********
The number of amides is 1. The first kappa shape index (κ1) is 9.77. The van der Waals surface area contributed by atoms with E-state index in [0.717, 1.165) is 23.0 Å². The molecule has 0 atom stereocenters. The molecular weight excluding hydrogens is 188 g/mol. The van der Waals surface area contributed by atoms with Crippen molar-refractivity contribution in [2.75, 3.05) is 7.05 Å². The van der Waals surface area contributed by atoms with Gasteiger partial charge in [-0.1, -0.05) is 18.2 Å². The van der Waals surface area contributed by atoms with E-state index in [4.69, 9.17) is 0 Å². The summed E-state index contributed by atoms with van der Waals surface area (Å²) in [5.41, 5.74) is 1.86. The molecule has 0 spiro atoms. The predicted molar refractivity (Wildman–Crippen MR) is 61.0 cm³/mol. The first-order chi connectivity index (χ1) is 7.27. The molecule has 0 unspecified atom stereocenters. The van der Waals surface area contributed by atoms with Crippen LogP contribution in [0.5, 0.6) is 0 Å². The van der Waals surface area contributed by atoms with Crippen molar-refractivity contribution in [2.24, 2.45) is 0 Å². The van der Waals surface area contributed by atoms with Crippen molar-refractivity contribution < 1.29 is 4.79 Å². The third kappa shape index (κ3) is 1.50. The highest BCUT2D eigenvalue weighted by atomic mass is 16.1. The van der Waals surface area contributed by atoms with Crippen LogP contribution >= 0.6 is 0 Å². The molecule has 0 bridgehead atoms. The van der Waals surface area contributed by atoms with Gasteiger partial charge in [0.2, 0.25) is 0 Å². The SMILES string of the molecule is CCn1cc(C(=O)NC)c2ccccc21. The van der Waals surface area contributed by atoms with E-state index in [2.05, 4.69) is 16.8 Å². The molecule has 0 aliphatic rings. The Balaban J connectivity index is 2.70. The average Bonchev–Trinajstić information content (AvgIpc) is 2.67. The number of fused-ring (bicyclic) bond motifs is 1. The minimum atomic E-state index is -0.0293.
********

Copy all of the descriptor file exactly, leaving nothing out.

The number of amides is 1. The first kappa shape index (κ1) is 9.77. The van der Waals surface area contributed by atoms with E-state index in [0.717, 1.165) is 23.0 Å². The molecule has 0 atom stereocenters. The molecular weight excluding hydrogens is 188 g/mol. The van der Waals surface area contributed by atoms with Crippen molar-refractivity contribution in [2.75, 3.05) is 7.05 Å². The van der Waals surface area contributed by atoms with Gasteiger partial charge in [-0.1, -0.05) is 18.2 Å². The van der Waals surface area contributed by atoms with E-state index in [4.69, 9.17) is 0 Å². The summed E-state index contributed by atoms with van der Waals surface area (Å²) in [5.41, 5.74) is 1.86. The molecule has 0 spiro atoms. The predicted molar refractivity (Wildman–Crippen MR) is 61.0 cm³/mol. The first-order chi connectivity index (χ1) is 7.27. The molecule has 0 unspecified atom stereocenters. The van der Waals surface area contributed by atoms with Crippen LogP contribution in [0.5, 0.6) is 0 Å². The van der Waals surface area contributed by atoms with Crippen molar-refractivity contribution in [2.24, 2.45) is 0 Å². The van der Waals surface area contributed by atoms with Crippen molar-refractivity contribution < 1.29 is 4.79 Å². The third kappa shape index (κ3) is 1.50. The highest BCUT2D eigenvalue weighted by atomic mass is 16.1. The van der Waals surface area contributed by atoms with Crippen LogP contribution >= 0.6 is 0 Å². The molecule has 0 bridgehead atoms. The van der Waals surface area contributed by atoms with Gasteiger partial charge in [0.2, 0.25) is 0 Å². The SMILES string of the molecule is CCn1cc(C(=O)NC)c2ccccc21. The van der Waals surface area contributed by atoms with E-state index in [2.05, 4.69) is 16.8 Å². The molecule has 0 aliphatic rings. The Balaban J connectivity index is 2.70. The average Bonchev–Trinajstić information content (AvgIpc) is 2.67. The number of fused-ring (bicyclic) bond motifs is 1. The minimum atomic E-state index is -0.0293.